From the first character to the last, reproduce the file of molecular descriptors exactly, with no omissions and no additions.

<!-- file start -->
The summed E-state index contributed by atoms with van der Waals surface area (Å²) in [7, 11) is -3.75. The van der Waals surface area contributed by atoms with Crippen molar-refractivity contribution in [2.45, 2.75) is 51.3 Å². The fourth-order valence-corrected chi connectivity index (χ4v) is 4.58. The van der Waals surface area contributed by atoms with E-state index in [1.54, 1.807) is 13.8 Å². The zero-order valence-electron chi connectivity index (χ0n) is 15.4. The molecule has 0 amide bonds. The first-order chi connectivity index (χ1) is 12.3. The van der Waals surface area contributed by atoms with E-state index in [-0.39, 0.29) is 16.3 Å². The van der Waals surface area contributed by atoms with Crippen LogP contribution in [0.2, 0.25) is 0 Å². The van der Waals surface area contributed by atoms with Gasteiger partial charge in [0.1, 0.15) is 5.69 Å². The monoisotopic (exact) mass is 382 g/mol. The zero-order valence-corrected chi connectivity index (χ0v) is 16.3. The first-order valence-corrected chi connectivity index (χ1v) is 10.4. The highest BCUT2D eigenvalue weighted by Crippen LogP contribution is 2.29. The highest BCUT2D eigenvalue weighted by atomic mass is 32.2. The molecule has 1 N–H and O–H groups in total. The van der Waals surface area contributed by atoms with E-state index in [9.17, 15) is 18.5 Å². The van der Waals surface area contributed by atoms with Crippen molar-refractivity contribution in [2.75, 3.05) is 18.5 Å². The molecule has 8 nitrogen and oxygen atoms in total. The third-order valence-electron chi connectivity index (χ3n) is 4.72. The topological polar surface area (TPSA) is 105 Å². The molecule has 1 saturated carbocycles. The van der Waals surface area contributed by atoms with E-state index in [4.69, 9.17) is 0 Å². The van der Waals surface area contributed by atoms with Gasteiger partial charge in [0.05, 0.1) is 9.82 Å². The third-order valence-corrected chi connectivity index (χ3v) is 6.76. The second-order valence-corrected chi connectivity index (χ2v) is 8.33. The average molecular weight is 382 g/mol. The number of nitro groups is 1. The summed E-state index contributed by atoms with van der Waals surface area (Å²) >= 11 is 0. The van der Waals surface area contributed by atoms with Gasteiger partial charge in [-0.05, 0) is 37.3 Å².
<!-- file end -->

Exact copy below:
The summed E-state index contributed by atoms with van der Waals surface area (Å²) in [7, 11) is -3.75. The van der Waals surface area contributed by atoms with Crippen molar-refractivity contribution in [2.45, 2.75) is 51.3 Å². The fourth-order valence-corrected chi connectivity index (χ4v) is 4.58. The van der Waals surface area contributed by atoms with E-state index in [1.54, 1.807) is 13.8 Å². The zero-order valence-electron chi connectivity index (χ0n) is 15.4. The molecule has 0 amide bonds. The first-order chi connectivity index (χ1) is 12.3. The van der Waals surface area contributed by atoms with E-state index in [-0.39, 0.29) is 16.3 Å². The van der Waals surface area contributed by atoms with Crippen LogP contribution in [0.2, 0.25) is 0 Å². The van der Waals surface area contributed by atoms with Gasteiger partial charge in [0.1, 0.15) is 5.69 Å². The monoisotopic (exact) mass is 382 g/mol. The zero-order valence-corrected chi connectivity index (χ0v) is 16.3. The first-order valence-corrected chi connectivity index (χ1v) is 10.4. The highest BCUT2D eigenvalue weighted by Crippen LogP contribution is 2.29. The highest BCUT2D eigenvalue weighted by atomic mass is 32.2. The molecule has 1 N–H and O–H groups in total. The van der Waals surface area contributed by atoms with E-state index in [9.17, 15) is 18.5 Å². The van der Waals surface area contributed by atoms with Crippen molar-refractivity contribution in [2.75, 3.05) is 18.5 Å². The molecule has 8 nitrogen and oxygen atoms in total. The third-order valence-electron chi connectivity index (χ3n) is 4.72. The topological polar surface area (TPSA) is 105 Å². The molecule has 1 saturated carbocycles. The van der Waals surface area contributed by atoms with E-state index in [4.69, 9.17) is 0 Å². The van der Waals surface area contributed by atoms with Gasteiger partial charge in [0.05, 0.1) is 9.82 Å². The third-order valence-corrected chi connectivity index (χ3v) is 6.76. The second-order valence-corrected chi connectivity index (χ2v) is 8.33. The average molecular weight is 382 g/mol. The number of nitro groups is 1. The summed E-state index contributed by atoms with van der Waals surface area (Å²) >= 11 is 0. The van der Waals surface area contributed by atoms with Gasteiger partial charge in [-0.05, 0) is 37.3 Å².